New clues to what turns prostate cancers deadly

Only a fraction of prostate cancers become life threatening, but it’s impossible to predict which ones. In a surprising new study, researchers found that two signaling proteins used by nerve cells can become active in and around prostate tumors – and might play a role in driving the cancers to turn deadly.

The discovery could help point the way to understanding which prostate cancers are more likely to become dangerous, and help researchers find new ways to stop them.

The two proteins, in a class known as neuronal adhesion molecules, take part in conveying signals between nerve cells. “Based on our findings, we propose that the expression of neuronal adhesion molecules in prostate cancer cells mark tumors for a more aggressive, potentially metastatic phenotype,” said principal investigator Sebnem Ece Eksi, Ph.D., a post-doctoral scholar at CEDAR, the OHSU Knight Cancer Institute’s Cancer Early Detection Advanced Research Center. Nature Communications has published a paper describing the research.

Image: A prostate cancer cell (Anne Weston/Francis Crick Institute CC BY-NC 4.0)Understanding the advance of prostate cancer has proven difficult because the cells that make up a single tumor are strikingly diverse. Mutations and changes in gene activity give rise to sub-populations of tumor cells with new qualities, such as the ability to spread to other body parts. It’s been hard for researchers to grasp the diversity because samples don’t capture the full range of cells, and experiments have largely lumped cells together and measured the average of their behavior as a population.

In the new study, Eksi and colleagues were able to characterize the gene activity of more 14,000 single cells from prostate tumors surgically removed from 18 patients. They used a technique called single-cell combinatorial indexed sequencing. It’s a way to generate collections of DNA fragments that can be used to analyze genes for thousands of single cells at the same time. The technique was developed in the laboratory of Andrew Adey, Ph.D., an associate professor of molecular and medical genetics in the OHSU School of Medicine and senior author of the new study.

Experiments revealed that the neuronal adhesion molecule genes NRXN1 and NLGN1 are active in prostate cancer cells, in blood vessels in prostate cancer tissue, in immune cells infiltrating the prostate tumors, and in neuronal cells within prostate tumors.

Sebnem Ece Eksi, Ph.D.

“Our study allows us to formulate prominent questions about how synaptic molecules may regulate pathways in the epithelial and stromal cells of prostate tumors and how these interactions could possibly lead some prostate tumors to metastasize whereas other remain indolent,” Eksi said. “We think our findings will be of interest to molecular biologists working on other cancer types since the neuronal adhesion molecules uncovered in this study may be expressed in the neuronal and immune cell types innervating other cancers.”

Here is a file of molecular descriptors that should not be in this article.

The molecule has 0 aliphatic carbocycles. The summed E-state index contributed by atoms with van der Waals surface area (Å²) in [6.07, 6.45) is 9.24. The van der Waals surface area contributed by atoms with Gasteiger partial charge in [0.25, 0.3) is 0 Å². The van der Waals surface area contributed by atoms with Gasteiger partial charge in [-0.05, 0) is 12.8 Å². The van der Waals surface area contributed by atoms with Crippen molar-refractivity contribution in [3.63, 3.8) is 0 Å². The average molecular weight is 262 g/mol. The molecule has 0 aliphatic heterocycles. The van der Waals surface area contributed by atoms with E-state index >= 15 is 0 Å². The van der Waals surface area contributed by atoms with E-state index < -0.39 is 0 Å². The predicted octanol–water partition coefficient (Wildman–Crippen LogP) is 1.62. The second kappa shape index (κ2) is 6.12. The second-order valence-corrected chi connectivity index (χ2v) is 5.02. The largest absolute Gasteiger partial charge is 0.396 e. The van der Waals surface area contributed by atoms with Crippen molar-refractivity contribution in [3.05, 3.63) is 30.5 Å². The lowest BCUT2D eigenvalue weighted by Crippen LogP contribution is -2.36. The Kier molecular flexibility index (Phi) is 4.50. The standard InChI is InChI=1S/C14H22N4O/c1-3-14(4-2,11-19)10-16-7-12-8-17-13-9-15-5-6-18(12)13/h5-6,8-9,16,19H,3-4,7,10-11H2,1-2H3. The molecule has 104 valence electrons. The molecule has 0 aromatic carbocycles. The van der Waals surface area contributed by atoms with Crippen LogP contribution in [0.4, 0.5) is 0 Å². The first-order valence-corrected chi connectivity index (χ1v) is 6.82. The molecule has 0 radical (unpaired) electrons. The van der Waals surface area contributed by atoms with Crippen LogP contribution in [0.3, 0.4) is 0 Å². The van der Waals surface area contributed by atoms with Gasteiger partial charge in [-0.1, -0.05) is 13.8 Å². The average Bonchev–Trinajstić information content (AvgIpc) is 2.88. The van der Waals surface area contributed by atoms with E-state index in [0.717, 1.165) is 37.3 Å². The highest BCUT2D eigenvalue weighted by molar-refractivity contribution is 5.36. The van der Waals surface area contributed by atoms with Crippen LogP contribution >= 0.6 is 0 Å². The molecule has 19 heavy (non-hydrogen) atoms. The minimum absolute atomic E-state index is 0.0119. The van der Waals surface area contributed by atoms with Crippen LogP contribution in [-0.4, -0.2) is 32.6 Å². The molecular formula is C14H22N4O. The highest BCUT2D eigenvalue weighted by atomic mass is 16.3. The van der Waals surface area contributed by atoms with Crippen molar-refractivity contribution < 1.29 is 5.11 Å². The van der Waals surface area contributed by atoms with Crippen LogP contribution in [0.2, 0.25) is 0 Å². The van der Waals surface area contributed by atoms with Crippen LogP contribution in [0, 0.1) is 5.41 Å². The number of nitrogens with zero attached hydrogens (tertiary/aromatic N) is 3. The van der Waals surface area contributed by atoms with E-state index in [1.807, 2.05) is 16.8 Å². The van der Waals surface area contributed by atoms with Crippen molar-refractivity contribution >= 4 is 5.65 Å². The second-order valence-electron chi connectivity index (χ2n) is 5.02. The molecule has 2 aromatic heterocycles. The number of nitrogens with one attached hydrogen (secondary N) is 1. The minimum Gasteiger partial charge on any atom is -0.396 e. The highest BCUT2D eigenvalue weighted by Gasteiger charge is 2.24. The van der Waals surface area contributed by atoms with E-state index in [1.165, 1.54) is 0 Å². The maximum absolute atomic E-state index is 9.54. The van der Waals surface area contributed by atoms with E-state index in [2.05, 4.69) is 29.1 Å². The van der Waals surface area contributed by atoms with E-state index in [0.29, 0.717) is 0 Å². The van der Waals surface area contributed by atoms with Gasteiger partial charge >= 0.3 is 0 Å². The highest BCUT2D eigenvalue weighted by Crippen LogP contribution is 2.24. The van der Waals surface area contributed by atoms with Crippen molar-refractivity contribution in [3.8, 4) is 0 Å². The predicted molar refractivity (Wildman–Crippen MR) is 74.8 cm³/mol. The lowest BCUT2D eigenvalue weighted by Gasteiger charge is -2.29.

The researchers also identified gene regulatory programs that define high-grade prostate tumors compared with low-grade prostate tumors. Low-grade tumors showed an enrichment of specific transcription factor binding sites, while high-grade tumors were enriched for a different set of transcription factor binding sites.

Further validating the finding, they identified the same regulatory signature in high grade tumors in a large public data set, The Cancer Genome Atlas. “Future research will determine whether disparate genomic changes observed in prostate cancer converge on common epigenomic profiles and if these present druggable targets in non-metastatic tumors,” the researchers wrote.

“Identification of gene regulatory programs shared by high and low-grade tumors present a strong opportunity to identify biomarkers for patient stratification despite the overwhelming molecular and cellular heterogeneity that exists in prostate cancer.”

Further reading:

Epigenetic loss of heterogeneity from low to high grade localized prostate tumours by Sebnem Ece Eksi, Alex Chitsazan, Zeynep Sayar, George V. Thomas, Andrew J. Fields, Ryan P. Kopp, Paul T. Spellman and Andrew C. Adey. Nature Communications (Dec. 15, 2021)

Innovation expands view into workings of single cells by Joe Rojas-Burke. Cancer Translated (July 6, 2021)

One response to “New clues to what turns prostate cancers deadly

  1. Very exciting marker for aggressive PCa. OHSU has become a real research and translational powerhouse.

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